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The death of science, journalism, debate and common sense

Science is no longer science. It is a tool to be used by activists on either side of the equation, and as such it has lost its value and meaning.

Troy Marshall 2

June 1, 2017

3 Min Read
The death of science, journalism, debate and common sense

The world sure is changing. These changes didn’t happen overnight, but it feels that way. It happened quickly, but not so fast that I can pinpoint the exact moment.

Science may have been the first casualty. I’m not sure how or when science became totally politicized, but I suspect it happened in part when government became the primary source of funds for public research, and when private entities began to turn away from academia, preferring to perform and conduct their own research.

Just this week, Maryland joined California in becoming the second state to pass more restrictive laws on antibiotic use than the new federal regulations. Whether it be antibiotics, the environment, GMOs or any of the other areas we deal with in agriculture, we’re facing an uphill battle. Science is no longer science. It is a tool to be used by activists on either side of the equation, and as such it has lost its value and meaning. Science was initially simply about discovering the truth regardless of where that might lead. Science as we have always thought of it is dead.

Popular journalism, like science, is supposed to be about exposing the truth and getting accurate information in the hands of the people so they can use that information to make informed decisions. That, too, is dying rapidly.

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Journalism is largely agenda activism and promotion of ideological viewpoints. All one has to do is listen to Fox News or CNN to see how off balance it has become. Everyone has a filter or world view that distorts the presentation of facts, but there is no longer even any pretense or attempt to be unbiased or accurate.  

Advancing an agenda and promoting an ideology is what popular journalism has largely become. Actual journalism is rare, and when it occurs it doesn’t affect opinions anymore as the opponents disregard the source and motives of those presenting information that doesn’t conform to their way of thinking.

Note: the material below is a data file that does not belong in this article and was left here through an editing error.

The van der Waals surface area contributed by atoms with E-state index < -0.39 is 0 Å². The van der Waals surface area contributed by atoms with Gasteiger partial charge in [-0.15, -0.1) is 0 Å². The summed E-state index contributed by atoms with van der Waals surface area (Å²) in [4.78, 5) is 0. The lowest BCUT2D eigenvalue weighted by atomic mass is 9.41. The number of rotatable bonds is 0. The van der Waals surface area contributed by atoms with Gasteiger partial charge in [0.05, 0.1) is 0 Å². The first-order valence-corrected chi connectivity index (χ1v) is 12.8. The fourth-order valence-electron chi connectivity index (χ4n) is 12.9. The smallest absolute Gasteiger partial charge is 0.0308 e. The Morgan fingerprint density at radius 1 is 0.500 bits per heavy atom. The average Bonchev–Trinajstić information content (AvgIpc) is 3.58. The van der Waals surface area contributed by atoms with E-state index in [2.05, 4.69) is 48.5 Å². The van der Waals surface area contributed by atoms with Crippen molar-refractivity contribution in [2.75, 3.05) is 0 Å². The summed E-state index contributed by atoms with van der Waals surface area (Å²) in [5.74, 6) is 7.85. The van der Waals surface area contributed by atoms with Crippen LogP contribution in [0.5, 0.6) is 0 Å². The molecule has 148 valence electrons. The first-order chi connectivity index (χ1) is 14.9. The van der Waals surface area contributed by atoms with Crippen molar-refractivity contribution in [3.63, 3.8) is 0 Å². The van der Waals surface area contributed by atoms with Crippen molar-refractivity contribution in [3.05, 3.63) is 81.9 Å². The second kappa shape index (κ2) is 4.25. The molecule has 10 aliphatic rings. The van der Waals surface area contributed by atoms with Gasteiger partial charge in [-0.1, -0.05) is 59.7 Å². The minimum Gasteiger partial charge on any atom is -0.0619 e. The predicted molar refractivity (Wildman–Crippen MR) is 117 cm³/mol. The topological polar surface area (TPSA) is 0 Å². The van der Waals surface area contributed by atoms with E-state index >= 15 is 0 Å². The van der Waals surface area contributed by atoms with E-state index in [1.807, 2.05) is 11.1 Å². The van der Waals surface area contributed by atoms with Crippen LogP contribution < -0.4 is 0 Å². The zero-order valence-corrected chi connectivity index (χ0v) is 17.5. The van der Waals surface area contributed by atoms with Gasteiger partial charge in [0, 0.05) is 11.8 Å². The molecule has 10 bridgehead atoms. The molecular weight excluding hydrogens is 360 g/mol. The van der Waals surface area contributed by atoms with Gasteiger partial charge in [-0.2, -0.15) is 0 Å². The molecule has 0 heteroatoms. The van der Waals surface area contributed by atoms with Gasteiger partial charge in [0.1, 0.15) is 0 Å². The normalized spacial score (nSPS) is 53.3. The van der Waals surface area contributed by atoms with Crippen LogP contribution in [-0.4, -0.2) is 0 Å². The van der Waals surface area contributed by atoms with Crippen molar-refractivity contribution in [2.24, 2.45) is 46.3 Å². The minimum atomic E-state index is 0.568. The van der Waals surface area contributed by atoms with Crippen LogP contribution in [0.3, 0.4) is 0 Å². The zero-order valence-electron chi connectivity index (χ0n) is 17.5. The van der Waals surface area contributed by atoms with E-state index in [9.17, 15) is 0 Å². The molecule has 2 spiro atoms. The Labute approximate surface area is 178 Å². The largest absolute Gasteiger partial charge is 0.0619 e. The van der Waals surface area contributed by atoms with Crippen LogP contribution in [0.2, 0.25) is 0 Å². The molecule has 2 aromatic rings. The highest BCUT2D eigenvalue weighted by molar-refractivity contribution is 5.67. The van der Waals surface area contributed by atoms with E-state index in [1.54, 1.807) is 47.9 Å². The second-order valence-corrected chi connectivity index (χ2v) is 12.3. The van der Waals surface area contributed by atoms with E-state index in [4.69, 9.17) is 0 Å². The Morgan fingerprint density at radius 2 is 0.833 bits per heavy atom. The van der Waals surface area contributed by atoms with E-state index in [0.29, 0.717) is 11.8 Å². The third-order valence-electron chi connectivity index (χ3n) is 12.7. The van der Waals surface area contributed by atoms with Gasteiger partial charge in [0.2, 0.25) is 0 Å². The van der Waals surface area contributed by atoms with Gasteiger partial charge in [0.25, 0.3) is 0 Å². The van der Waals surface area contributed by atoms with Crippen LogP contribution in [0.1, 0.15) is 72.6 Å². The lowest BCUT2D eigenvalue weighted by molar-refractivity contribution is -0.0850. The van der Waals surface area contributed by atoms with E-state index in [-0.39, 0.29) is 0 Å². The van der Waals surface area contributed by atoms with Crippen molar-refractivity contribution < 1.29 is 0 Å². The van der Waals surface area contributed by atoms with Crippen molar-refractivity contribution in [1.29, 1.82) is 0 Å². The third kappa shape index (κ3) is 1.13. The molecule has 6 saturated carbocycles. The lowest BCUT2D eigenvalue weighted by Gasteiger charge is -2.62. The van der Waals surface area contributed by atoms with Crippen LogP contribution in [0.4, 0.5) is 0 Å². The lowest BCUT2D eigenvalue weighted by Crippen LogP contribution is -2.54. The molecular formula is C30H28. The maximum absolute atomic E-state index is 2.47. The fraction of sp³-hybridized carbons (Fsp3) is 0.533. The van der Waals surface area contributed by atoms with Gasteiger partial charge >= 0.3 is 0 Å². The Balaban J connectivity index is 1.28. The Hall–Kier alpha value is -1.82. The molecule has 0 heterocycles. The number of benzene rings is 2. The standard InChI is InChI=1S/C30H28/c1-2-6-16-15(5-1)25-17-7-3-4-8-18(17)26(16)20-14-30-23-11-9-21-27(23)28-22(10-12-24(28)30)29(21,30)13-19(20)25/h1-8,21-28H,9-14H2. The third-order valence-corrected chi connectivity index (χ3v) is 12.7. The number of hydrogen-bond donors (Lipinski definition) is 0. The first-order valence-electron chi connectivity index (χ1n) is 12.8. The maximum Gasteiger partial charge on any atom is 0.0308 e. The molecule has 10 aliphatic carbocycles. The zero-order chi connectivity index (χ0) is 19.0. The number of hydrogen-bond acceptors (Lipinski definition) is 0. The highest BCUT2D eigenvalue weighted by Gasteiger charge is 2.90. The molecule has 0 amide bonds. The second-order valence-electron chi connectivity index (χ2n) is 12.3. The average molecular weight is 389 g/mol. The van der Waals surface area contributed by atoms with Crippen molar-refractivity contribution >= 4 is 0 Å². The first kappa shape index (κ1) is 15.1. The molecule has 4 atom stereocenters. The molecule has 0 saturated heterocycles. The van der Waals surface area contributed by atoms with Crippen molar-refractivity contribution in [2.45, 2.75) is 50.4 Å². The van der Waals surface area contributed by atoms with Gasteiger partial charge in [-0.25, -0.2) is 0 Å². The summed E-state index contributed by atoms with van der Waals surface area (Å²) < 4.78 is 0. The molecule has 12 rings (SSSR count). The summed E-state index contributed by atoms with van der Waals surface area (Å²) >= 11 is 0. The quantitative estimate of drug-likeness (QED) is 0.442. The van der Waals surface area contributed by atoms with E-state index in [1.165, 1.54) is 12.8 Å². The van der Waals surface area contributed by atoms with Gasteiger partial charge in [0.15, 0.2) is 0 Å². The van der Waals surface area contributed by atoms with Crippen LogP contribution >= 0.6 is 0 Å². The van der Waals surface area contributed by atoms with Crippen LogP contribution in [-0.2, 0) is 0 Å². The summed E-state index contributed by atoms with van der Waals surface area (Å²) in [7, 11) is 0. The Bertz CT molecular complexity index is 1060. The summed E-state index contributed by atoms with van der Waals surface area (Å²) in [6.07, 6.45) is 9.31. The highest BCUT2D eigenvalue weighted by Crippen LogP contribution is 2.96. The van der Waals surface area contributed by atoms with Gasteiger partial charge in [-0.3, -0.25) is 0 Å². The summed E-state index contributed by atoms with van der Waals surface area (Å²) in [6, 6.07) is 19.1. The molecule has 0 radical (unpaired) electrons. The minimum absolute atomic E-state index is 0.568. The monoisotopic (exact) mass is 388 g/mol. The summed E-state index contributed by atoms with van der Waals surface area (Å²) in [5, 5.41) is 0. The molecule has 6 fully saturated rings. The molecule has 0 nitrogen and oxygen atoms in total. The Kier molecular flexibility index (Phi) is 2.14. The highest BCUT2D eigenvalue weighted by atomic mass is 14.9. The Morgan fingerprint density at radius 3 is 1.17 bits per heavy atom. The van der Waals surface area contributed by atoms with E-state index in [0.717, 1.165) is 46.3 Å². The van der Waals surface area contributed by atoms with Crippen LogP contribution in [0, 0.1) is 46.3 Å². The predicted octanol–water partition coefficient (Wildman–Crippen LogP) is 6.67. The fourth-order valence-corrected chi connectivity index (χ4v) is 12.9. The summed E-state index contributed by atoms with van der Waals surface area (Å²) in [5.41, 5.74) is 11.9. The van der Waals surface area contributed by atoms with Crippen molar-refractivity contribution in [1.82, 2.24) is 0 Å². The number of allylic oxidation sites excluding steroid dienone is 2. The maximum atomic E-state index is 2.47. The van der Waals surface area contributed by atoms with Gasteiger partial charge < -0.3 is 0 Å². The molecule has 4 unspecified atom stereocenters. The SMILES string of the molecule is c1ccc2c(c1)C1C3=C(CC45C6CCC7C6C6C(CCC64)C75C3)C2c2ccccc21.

Like popular journalism and science, debate is also becoming extinct. Without science and balanced journalism, the open exchange of ideas and the debate between competing viewpoints is no longer accepted. You are with us or you are against us, and anyone who holds an opposing view is considered to be ignorant or worse yet, simply immoral.

And in the end, common sense has become a casualty as well with the death of science, balanced journalism and debate. Compromise and common sense in many ways are almost irrevocably linked, and the death of common sense has pervaded our two-party political system as a result.

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Partisanship, especially in a deeply divided nation, is akin to the old saying of cutting off your nose to spite your face. Politicians are no longer rewarded for statesmanship; in fact, they are punished for putting country ahead of party. It is counterproductive to not embrace common sense approaches, but common sense is more times than not seen as a lack of political purity.

It is why I have come to believe that agriculture will play a key role in salvaging our country from the decline it has been embarked on. We still believe in sound science, the open exchange of ideas, a good debate, and a healthy dose of common sense. Ideology is important, but when it grows to the point of rejecting science, debate, journalism and common sense, it can be a very destructive thing as well.

The opinions of Troy Marshall are not necessarily those of beefmagazine.com and the Penton Agriculture Group. Marshall is a Colorado rancher and a regular contributor to BEEF Cow-Calf Weekly newsletter.

About the Author(s)

Troy Marshall 2

BEEF Contributing Editor

Troy Marshall is a multi-generational rancher who grew up in Wheatland, WY, and obtained an Equine Science/Animal Science degree from Colorado State University where he competed on both the livestock and World Champion Horse Judging teams. Following college, he worked as a market analyst for Cattle-Fax covering different regions of the country. Troy also worked as director of commercial marketing for two breed associations; these positions were some of the first to provide direct links tying breed associations to the commercial cow-calf industry.

A visionary with a great grasp for all segments of the industry, Troy is a regular opinion contributor to BEEF Cow-Calf Weekly. His columns are widely reprinted and provide in-depth reporting and commentary from the perspective of a producer who truly understands the economics and challenges of the different industry segments. He is also a partner/owner in Allied Genetic Resources, a company created to change the definition of customer service provided by the seedstock industry. Troy and his wife Lorna have three children. 

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